The present paper examines the social context that Paul was addressing in Corinth on the question of marriage and singleness in 1 Corinthians 7 and argues that contrary to the prevailing assumption of most commentators, Paul was not engaging an ascetically motivated form of singleness in Corinth, but a secular from of singleness motivated by self-interest.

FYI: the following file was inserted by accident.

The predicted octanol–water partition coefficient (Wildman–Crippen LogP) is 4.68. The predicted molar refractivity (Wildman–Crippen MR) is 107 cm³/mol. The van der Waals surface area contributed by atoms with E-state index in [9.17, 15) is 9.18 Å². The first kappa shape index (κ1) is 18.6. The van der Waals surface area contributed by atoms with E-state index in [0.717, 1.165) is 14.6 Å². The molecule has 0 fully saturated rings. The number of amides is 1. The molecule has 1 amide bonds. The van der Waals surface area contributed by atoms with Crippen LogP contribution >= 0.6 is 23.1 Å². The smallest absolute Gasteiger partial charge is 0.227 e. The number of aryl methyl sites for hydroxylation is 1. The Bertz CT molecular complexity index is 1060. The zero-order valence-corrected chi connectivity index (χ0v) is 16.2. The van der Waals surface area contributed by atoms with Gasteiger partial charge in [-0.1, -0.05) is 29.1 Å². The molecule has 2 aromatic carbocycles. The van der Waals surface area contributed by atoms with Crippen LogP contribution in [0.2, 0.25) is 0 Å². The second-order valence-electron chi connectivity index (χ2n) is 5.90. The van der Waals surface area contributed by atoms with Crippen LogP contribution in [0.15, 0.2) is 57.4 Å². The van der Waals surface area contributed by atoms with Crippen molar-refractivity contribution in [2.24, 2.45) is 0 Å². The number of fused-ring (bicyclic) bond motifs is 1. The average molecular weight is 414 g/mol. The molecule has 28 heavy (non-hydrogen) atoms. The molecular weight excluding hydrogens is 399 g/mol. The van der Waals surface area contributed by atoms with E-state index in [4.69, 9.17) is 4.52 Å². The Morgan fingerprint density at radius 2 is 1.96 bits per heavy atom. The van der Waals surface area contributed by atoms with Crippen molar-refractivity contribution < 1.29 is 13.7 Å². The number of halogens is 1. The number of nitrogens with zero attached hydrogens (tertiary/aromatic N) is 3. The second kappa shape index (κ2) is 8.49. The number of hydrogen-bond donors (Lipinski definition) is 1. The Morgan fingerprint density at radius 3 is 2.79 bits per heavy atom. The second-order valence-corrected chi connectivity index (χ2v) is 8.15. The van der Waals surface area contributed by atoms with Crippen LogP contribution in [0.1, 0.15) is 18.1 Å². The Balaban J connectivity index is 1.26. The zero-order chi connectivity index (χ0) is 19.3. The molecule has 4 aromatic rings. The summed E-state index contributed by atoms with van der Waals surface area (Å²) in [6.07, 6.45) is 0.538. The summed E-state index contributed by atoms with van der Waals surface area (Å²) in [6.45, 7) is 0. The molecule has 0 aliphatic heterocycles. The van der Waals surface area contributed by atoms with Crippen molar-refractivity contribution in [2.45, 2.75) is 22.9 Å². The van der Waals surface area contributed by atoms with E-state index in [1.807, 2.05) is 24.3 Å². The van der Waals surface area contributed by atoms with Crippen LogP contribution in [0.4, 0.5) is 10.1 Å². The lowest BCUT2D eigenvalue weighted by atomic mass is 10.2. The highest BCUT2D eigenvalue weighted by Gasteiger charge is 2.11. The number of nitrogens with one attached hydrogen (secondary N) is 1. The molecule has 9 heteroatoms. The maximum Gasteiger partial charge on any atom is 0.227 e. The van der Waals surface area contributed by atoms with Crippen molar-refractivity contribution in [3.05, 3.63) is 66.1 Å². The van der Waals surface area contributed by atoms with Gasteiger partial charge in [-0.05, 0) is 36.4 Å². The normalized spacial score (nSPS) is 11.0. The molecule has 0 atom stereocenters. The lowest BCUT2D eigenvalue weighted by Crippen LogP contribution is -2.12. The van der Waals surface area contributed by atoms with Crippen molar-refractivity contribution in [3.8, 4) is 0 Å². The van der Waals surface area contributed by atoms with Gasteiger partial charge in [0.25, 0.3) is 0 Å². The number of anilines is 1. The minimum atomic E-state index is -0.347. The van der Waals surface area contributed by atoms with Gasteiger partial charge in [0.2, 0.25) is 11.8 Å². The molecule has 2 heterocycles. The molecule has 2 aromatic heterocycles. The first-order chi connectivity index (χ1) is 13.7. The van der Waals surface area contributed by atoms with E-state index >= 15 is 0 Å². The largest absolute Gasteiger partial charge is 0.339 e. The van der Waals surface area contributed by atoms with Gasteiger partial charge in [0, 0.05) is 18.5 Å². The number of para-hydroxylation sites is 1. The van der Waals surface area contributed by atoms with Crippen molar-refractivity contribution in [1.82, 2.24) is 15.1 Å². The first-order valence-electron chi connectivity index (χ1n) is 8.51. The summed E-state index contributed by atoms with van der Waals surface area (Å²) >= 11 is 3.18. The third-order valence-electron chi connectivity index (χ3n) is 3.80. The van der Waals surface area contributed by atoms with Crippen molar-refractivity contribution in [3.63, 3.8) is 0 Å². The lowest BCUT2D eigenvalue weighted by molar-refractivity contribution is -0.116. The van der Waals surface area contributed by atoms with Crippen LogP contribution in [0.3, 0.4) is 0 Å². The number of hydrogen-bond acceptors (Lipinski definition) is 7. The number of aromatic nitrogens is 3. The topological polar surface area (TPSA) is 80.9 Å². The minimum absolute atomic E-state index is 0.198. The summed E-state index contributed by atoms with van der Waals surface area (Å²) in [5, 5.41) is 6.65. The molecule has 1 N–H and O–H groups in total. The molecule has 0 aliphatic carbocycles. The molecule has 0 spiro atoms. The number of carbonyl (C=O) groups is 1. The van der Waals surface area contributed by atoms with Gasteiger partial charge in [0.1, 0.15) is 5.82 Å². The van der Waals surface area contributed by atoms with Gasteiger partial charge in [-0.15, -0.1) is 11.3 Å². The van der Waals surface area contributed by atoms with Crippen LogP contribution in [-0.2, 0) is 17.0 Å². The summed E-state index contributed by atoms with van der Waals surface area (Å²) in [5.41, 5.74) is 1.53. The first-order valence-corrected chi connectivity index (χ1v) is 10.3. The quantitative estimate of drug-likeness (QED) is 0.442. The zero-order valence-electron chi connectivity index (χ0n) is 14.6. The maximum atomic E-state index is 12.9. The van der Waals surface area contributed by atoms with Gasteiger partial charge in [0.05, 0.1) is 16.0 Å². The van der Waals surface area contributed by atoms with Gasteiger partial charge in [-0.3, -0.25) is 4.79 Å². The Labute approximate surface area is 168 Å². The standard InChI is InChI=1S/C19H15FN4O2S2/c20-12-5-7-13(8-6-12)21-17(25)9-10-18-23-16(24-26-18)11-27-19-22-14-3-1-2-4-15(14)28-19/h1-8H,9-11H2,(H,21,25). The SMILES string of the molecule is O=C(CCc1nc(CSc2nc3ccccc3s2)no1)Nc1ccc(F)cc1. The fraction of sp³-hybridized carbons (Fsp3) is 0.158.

To frame the investigation of the Corinthian context on the question of marriage and singleness, we employ a cross-cultural demographic study that seeks to explain why individuals choose to marry or refrain from marriage. The study examines populations based on three primary variables corresponding to availability of mates, the desirability of marriage, and the feasibility of marriage. Each of these were arguably valid factors in the situation Paul addresses in Corinth. Evidence from material sources such as the Egyptian census returns suggests that men likely would have out-numbered women in cities like Corinth resulting in a relative shortage of available female marriage partners. The desirability for marriage was shaped largely by the prevailing viewpoints of the various philosophical schools with the Epicurean perspective standing most notably in opposition to marriage. If the Corinthians were influenced by Epicurean perspectives, for which there is some textual evidence, they would have likely been predisposed against marriage. Feasibility would have been largely governed by the cost of available food sources. If the ἐνεστῶσαν ἀνάγκην of 1 Cor 7:26 does refer to a food shortage, the Corinthians would have had economic reasons to refrain from marriage. The paper concludes in observing that the Corinthian culture of non-marriage has parallels with today’s increasing secularized culture that provides greater appreciation for Paul’s response and fresh insight into its corresponding application for our modern world.